Season Sensation.

Season Sensation.

News Things to do Walks

Off Season Sensation.

If you ask anyone who lives in St Ives when is their favourite time of the year you will get 2 answers… one half will say Spring, the other half will say Autumn.

I guess an odd pair of answers considering that holiday season and weather wise the best time of year is July and August. It is, but the trouble with the summer season is, it’s the busiest time of the year and anyone who lives and works in town is head down and making hay while the sun shines.

It’s in the off season when us locals get to really appreciate the place we live in. Walking the dog on the beach; whenever we fancy. Letting the westerly storm blow you up Trencrom Hill before warming up beside the pub fire then heading out, without needing to book a table and choose from some of the finest restaurants in the South West.

Where is all this going? I hear you ask… well as a someone looking for a holiday, you can enjoy the quiet out of season, no traffic, strolls on the beach, lazy afternoons, Gin at 4 o clock, beard growing way of life for a fraction of what it would cost in the height of the season.

Everyone loves a bargain and one of the best bargains around is the not so elegantly named BOGOF, buy one get one free, I said, you buy one, you get one free!!! Whoop whoop, get the banners out Peter’s gone to Iceland! Or if he was really looking for a bargain he could shimmy on down and scoop up a whole month of winter self-catering for the price of one week in August!

I say, you get four winter weeks for the price of a summer one! Now that’s a sensation!

Need I say more?

St Ives Carbis Bay Sprin Time Pictures

St Ives Carbis Bay Autumn Pictures

Harbour Views

Harbour Views

Places to go Things to do Walks

Having been voted as one of the best views in the country and being right here on our door step I thought it would be a nice idea to take a little time and have a look a one of the things that makes St Ives special.

St Ives Bay, viewed across the Harbour and looking towards Gwithian is truly a stunning view. Instagram is awash with photo’s taken by holiday makers and locals alike. Just take a  look at #harbourstives #stivesharbour #stives – I’ve lived here for most of my life and still on my way to work I like to stop and Instagram the view… it’s different everyday whatever the weather.

Today, looking across the Harbour it is hard to imagine it as the bustling fishing port it once was. These days there is only a handful of working boats left, moored up alongside the fleet of pleasure craft earning their living taking holiday makers on fine weather fishing trips or out to visit our local seal colony at the cunningly named Seal Island!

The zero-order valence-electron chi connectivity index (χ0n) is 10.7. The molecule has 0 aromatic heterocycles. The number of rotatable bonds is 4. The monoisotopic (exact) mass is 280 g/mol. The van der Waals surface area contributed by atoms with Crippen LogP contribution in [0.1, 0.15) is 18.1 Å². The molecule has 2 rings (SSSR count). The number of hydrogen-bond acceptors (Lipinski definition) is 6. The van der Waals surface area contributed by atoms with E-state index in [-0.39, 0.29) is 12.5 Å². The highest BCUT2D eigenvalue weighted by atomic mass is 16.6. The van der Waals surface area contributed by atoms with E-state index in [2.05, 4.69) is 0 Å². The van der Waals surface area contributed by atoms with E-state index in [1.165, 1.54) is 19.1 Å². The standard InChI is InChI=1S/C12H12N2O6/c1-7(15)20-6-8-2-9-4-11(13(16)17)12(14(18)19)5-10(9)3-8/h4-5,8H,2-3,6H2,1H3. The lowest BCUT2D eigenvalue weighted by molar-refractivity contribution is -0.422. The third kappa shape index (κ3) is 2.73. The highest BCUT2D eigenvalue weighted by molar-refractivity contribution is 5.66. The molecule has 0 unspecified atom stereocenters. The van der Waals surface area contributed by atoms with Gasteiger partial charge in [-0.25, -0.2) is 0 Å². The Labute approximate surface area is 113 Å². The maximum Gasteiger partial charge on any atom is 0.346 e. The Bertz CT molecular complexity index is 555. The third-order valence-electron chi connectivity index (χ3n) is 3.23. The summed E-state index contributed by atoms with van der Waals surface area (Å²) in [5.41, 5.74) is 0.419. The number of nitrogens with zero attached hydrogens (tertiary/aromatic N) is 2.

Needless to say no trip to St Ives is complete without a walk around the Harbour, a coffee at any one of the numerous barristers dotted around and, if it is after 12, a beer outside The Sloop as the kids play on the harbour beach.

[rev_slider HarbourView]

 

Useful Links:

http://www.sloop-inn.co.uk/

http://www.stivesboats.co.uk/

http://en.wikipedia.org/wiki/St_Ives,_Cornwall

http://stivesboatrides.co.uk/

The Dog’s Beaches

The Dog’s Beaches

Places to go Things to do Walks

The Dogs Beaches… Holidaying with your furry friend is not always the easiest thing to do. You need to find accommodation suited to a dog, you need to travel with said canine companion and while you might be on holiday looking forward to relaxing days in the sun, the dog, most definitely is not… They have some business to get on with, the most obvious being the business.

Now assuming you’ve found the accommodation, and at www.stivescarbisbay.co.uk all our properties are dog friendly and you have the means of travel sorted, what are you going to do with the little chap once you get here? The beach, it is after all what you have come for, in or out of season it is the main attraction and dogs love the beach. The space, the water, the digging, the smells, the other dogs it’s like a super charged injection to their senses and they go wild for it!

The beach is as described, a great place to take your dog and out of season, from 31st September to the Sunday before Easter, there are no restrictions. However, during the summer season dogs are banned during the day on most beaches around St Ives Bay. In fact only 2 of the dozen or so beaches don’t have some form of dog restriction in force.

There are 2 types of ban, and while one is a total, no time at all ban, the other is a very good compromise, and dogs are allowed on the beach before 8am and after 7pm. A first glimpse this might sound a little harsh, but for most of the summer months it gets light at 5am and doesn’t get dark till gone 9pm, the beaches are quiet during those hours and which really means that for dogs it is genuinely the best time to go.

I have compiled a list of the beaches around the bay area and indicated the level of ban for each beach.

Dog friendly Beaches in The St Ives Bay Area

Porthmeor – Seasonal ban
Porthgwidden – Seasonal ban
St Ives Harbour – Daytime ban
Porthminster – Seasonal ban
Carbis Bay – Daytime ban
Hawkes Point – Dog Friendly
Porthkidney – Dog Friendly
Hayle Harbour – Dog Friendly
Hayle Towans – Daytime ban
Mexicon Towans – Dog Friendly
Upton Towans – Dog Friendly
Gwithian – Daytime ban
Godrevy – Daytime ban
Peters Point – Daytime ban